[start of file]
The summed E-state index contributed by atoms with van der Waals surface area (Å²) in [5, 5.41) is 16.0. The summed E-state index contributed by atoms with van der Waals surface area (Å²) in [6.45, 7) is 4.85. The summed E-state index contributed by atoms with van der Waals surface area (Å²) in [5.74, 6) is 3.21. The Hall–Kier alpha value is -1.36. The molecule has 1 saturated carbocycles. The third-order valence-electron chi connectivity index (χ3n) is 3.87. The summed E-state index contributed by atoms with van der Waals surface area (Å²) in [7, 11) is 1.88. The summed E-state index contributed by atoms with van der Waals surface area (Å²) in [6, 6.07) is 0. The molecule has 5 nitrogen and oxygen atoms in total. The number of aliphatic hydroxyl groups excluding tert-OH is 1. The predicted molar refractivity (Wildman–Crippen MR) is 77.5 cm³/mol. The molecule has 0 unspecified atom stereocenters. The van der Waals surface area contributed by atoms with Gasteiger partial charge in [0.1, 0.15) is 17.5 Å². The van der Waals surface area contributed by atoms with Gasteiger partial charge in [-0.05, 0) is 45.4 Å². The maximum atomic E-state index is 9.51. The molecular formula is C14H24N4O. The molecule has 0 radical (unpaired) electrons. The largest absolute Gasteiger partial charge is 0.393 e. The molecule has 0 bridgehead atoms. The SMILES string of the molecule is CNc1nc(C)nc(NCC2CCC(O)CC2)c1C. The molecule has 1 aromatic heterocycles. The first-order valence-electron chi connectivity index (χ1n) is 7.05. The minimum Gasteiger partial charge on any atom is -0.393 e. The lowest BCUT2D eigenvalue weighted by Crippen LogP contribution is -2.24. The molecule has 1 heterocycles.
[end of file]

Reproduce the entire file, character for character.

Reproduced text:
The summed E-state index contributed by atoms with van der Waals surface area (Å²) in [5, 5.41) is 16.0. The summed E-state index contributed by atoms with van der Waals surface area (Å²) in [6.45, 7) is 4.85. The summed E-state index contributed by atoms with van der Waals surface area (Å²) in [5.74, 6) is 3.21. The Hall–Kier alpha value is -1.36. The molecule has 1 saturated carbocycles. The third-order valence-electron chi connectivity index (χ3n) is 3.87. The summed E-state index contributed by atoms with van der Waals surface area (Å²) in [7, 11) is 1.88. The summed E-state index contributed by atoms with van der Waals surface area (Å²) in [6, 6.07) is 0. The molecule has 5 nitrogen and oxygen atoms in total. The number of aliphatic hydroxyl groups excluding tert-OH is 1. The predicted molar refractivity (Wildman–Crippen MR) is 77.5 cm³/mol. The molecule has 0 unspecified atom stereocenters. The van der Waals surface area contributed by atoms with Gasteiger partial charge in [0.1, 0.15) is 17.5 Å². The van der Waals surface area contributed by atoms with Gasteiger partial charge in [-0.05, 0) is 45.4 Å². The maximum atomic E-state index is 9.51. The molecular formula is C14H24N4O. The molecule has 0 radical (unpaired) electrons. The largest absolute Gasteiger partial charge is 0.393 e. The molecule has 0 bridgehead atoms. The SMILES string of the molecule is CNc1nc(C)nc(NCC2CCC(O)CC2)c1C. The molecule has 1 aromatic heterocycles. The first-order valence-electron chi connectivity index (χ1n) is 7.05. The minimum Gasteiger partial charge on any atom is -0.393 e. The lowest BCUT2D eigenvalue weighted by Crippen LogP contribution is -2.24. The molecule has 1 heterocycles.